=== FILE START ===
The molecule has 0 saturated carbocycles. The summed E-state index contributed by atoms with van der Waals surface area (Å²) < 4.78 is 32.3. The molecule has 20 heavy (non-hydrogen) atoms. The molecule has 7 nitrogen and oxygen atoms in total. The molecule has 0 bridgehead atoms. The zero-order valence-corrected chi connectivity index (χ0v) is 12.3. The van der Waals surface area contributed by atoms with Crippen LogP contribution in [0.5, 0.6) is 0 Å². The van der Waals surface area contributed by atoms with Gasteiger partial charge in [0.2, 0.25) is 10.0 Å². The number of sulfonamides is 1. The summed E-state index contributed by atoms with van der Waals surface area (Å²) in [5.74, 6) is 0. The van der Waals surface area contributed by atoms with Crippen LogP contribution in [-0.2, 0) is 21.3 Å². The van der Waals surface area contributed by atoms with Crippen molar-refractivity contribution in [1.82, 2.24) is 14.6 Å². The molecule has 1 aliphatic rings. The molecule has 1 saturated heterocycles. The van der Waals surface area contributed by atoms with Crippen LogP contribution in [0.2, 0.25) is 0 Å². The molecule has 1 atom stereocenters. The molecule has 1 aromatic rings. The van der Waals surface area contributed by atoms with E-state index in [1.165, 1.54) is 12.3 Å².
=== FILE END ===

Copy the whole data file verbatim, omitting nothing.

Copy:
The molecule has 0 saturated carbocycles. The summed E-state index contributed by atoms with van der Waals surface area (Å²) < 4.78 is 32.3. The molecule has 20 heavy (non-hydrogen) atoms. The molecule has 7 nitrogen and oxygen atoms in total. The molecule has 0 bridgehead atoms. The zero-order valence-corrected chi connectivity index (χ0v) is 12.3. The van der Waals surface area contributed by atoms with Crippen LogP contribution in [0.5, 0.6) is 0 Å². The van der Waals surface area contributed by atoms with Gasteiger partial charge in [0.2, 0.25) is 10.0 Å². The number of sulfonamides is 1. The summed E-state index contributed by atoms with van der Waals surface area (Å²) in [5.74, 6) is 0. The van der Waals surface area contributed by atoms with Crippen LogP contribution in [-0.2, 0) is 21.3 Å². The van der Waals surface area contributed by atoms with Crippen molar-refractivity contribution in [1.82, 2.24) is 14.6 Å². The molecule has 1 aliphatic rings. The molecule has 1 saturated heterocycles. The van der Waals surface area contributed by atoms with Crippen LogP contribution in [0.2, 0.25) is 0 Å². The molecule has 1 atom stereocenters. The molecule has 1 aromatic rings. The van der Waals surface area contributed by atoms with E-state index in [1.165, 1.54) is 12.3 Å².